Heřmanův Městec

Heřmanův Městec (Czech pronunciation: [ˈɦɛr̝manuːf ˈmɲɛstɛts]; German: Hermannstädtel) is a town in Chrudim District in the Pardubice Region of the Czech Republic. It has about 4,700 inhabitants. The historic town centre with the castle complex is well preserved and is protected by law as an urban monument zone.

Heřmanův Městec
Church of Saint Bartholomew
Church of Saint Bartholomew
Flag of Heřmanův Městec
Coat of arms of Heřmanův Městec
Heřmanův Městec is located in Czech Republic
Heřmanův Městec
Heřmanův Městec
Location in the Czech Republic
Coordinates: 49°56′50″N 15°39′54″E / 49.94722°N 15.66500°E / 49.94722; 15.66500Coordinates: 49°56′50″N 15°39′54″E / 49.94722°N 15.66500°E / 49.94722; 15.66500
Country Czech Republic
RegionPardubice
DistrictChrudim
First mentioned1325
Government
 • MayorJosef Kozel
Area
 • Total14.34 km2 (5.54 sq mi)
Elevation
280 m (920 ft)
Population
 (2022-01-01)[1]
 • Total4,721
 • Density330/km2 (850/sq mi)
Time zoneUTC+1 (CET)
 • Summer (DST)UTC+2 (CEST)
Postal code
538 03
Websitewww.hermanuv-mestec.cz

Administrative partsEdit

Villages of Chotěnice, Konopáč and Radlín are administrative parts of Heřmanův Městec.

GeographyEdit

Heřmanův Městec is located about 9 kilometres (6 mi) west of Chrudim and 11 km (7 mi) southwest of Pardubice. It lies mostly in the Svitavy Uplands. The southern part of the municipal territory extends into the Iron Mountains.

HistoryEdit

The first written mention of Heřmanův Městec is from 1325. It was founded around 1280 on a trade route from Prague to Moravia. Due to its location and later due to large Jewish community, the town became the economic centre of the region. Heřmanův Městec was burned down during the Hussite Wars. It was also repeatedly conquered and looted during the Thirty Years' War.[2]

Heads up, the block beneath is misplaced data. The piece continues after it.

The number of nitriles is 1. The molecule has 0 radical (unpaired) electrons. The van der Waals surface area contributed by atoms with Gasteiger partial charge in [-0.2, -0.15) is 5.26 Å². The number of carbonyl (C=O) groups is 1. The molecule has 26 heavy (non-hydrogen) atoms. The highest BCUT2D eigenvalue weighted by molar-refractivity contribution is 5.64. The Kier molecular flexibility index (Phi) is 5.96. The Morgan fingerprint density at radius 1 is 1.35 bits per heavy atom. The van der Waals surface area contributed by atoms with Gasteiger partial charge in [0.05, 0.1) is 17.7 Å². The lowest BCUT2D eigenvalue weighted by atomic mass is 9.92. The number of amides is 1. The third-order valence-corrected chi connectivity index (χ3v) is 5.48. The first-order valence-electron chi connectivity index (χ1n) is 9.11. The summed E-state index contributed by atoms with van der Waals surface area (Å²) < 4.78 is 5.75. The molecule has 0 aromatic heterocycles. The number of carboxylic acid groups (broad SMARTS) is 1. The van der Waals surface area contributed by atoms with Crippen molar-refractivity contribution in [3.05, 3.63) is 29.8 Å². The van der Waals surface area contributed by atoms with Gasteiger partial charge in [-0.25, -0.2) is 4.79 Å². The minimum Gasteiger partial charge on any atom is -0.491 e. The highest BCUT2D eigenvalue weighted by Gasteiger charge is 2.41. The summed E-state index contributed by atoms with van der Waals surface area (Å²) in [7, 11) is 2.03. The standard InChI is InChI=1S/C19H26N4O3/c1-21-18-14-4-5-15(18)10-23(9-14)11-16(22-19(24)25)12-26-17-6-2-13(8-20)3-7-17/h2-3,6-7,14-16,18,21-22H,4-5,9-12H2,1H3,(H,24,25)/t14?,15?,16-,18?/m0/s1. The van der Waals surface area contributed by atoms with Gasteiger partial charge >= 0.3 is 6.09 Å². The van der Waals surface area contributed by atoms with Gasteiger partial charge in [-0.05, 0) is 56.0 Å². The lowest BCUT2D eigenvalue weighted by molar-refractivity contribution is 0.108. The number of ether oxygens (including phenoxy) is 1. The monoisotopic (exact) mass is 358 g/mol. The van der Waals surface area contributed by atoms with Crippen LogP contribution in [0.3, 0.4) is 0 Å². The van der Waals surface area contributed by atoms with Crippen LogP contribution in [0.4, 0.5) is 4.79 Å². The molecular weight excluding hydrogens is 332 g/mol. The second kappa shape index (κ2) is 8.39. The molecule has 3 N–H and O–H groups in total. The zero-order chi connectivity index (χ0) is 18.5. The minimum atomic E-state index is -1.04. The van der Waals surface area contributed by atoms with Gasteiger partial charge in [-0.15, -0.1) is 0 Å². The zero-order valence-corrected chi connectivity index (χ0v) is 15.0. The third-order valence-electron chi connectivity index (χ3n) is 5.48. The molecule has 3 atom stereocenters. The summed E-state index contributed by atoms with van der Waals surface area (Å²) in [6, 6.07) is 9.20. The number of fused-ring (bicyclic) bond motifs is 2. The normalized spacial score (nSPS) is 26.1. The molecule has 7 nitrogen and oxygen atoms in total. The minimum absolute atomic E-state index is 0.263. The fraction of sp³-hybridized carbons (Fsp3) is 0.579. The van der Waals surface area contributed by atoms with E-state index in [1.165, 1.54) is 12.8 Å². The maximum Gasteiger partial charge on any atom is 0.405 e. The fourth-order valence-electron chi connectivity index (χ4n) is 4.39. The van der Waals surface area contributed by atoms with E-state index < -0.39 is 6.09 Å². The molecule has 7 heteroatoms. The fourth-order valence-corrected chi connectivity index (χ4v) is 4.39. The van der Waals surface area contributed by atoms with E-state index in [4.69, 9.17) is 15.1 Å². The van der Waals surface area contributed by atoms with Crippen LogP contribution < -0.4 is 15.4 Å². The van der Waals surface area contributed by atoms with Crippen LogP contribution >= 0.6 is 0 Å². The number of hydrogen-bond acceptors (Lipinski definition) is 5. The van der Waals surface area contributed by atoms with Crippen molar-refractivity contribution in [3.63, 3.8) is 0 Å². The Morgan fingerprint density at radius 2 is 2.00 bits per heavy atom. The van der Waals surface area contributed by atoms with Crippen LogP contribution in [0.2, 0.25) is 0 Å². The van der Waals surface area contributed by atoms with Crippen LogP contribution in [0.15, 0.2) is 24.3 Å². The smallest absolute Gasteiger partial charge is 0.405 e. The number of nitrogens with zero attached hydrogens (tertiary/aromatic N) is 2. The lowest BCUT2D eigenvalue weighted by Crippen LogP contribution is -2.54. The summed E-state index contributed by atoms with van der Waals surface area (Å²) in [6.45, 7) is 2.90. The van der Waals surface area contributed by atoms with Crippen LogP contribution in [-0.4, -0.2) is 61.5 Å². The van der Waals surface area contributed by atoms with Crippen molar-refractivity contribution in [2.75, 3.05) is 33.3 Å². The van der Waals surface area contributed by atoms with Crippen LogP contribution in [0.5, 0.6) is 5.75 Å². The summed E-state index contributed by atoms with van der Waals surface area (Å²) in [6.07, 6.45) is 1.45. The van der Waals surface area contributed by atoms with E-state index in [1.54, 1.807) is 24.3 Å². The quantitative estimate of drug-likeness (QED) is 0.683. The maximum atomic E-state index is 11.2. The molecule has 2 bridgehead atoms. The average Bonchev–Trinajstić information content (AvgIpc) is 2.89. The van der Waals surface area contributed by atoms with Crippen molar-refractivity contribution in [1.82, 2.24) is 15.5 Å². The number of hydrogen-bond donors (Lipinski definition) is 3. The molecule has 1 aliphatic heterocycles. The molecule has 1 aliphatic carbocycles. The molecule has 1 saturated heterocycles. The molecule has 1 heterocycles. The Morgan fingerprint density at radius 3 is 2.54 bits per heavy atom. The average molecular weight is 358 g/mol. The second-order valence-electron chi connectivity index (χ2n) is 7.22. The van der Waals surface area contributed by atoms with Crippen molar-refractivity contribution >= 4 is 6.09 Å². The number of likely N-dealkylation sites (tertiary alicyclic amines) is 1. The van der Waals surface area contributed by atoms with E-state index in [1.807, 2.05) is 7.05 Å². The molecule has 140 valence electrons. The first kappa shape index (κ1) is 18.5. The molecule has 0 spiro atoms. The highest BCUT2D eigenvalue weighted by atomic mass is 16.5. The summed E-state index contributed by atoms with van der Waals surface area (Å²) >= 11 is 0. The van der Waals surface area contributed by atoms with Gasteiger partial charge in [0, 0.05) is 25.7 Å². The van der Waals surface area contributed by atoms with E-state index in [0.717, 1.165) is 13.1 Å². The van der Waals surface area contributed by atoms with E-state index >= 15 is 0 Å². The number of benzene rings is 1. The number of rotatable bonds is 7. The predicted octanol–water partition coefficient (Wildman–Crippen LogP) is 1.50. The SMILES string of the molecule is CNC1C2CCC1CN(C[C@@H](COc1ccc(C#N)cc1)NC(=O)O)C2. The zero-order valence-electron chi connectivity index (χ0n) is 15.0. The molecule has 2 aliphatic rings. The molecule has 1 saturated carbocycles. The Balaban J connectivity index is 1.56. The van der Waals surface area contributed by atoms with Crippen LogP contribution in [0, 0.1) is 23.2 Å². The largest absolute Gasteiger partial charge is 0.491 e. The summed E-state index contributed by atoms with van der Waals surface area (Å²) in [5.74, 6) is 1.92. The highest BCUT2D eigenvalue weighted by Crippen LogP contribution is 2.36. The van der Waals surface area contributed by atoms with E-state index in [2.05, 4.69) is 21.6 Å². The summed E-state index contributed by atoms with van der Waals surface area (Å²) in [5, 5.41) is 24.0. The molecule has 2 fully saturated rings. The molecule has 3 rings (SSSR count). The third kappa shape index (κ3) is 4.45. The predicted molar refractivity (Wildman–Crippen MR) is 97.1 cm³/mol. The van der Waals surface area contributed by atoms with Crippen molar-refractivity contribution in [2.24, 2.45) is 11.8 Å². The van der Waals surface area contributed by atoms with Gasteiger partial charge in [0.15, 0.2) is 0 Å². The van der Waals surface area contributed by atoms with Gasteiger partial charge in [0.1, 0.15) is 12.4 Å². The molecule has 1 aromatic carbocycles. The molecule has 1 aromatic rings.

The town greatly developed during the rule of counts of Sporck, who acquired it in 1695. The Sporck had built stone houses to prevent the effects of fires, extended the local castle, and reconstructed the church destroyed by fire in 1740. In 1828, Heřmanův Městec was bought by the Kinsky family. The Kinsky family continued to improve the town and had built the hospital or the orphanage, and had extended the castle and the castle park to its current form.[2]

In 1875, Heřmanův Městec became the first place in Bohemia where association football was played. In 1882 and 1899, the railroads were built.[2]

Jewish communityEdit

 
The synagogue

Jews were living in Heřmanův Městec as early as the first half of the 15th century[3] and it represents one of the oldest documented Jewish communities in the Chrudim District.[4] A minyan (10 adult Jewish males) was recorded as early as 1570.[5] The Jewish community continued to grow and thrive over the years.

The beginnings of the communityEdit

The town was the property of a series of aristocratic landowners who enjoyed a mostly positive relationship with the Jewish community. The Jewish community paid a fixed annual sum of money to the landowning gentry.[3] During the 16th, 17th, and 18th centuries, Jews living in the town were mainly engaged in trade (linen, wool, hides, or feathers) and money-lending.[3][6] The location of the town along the road connecting Prague with Moravia brought a great number of merchants into the area.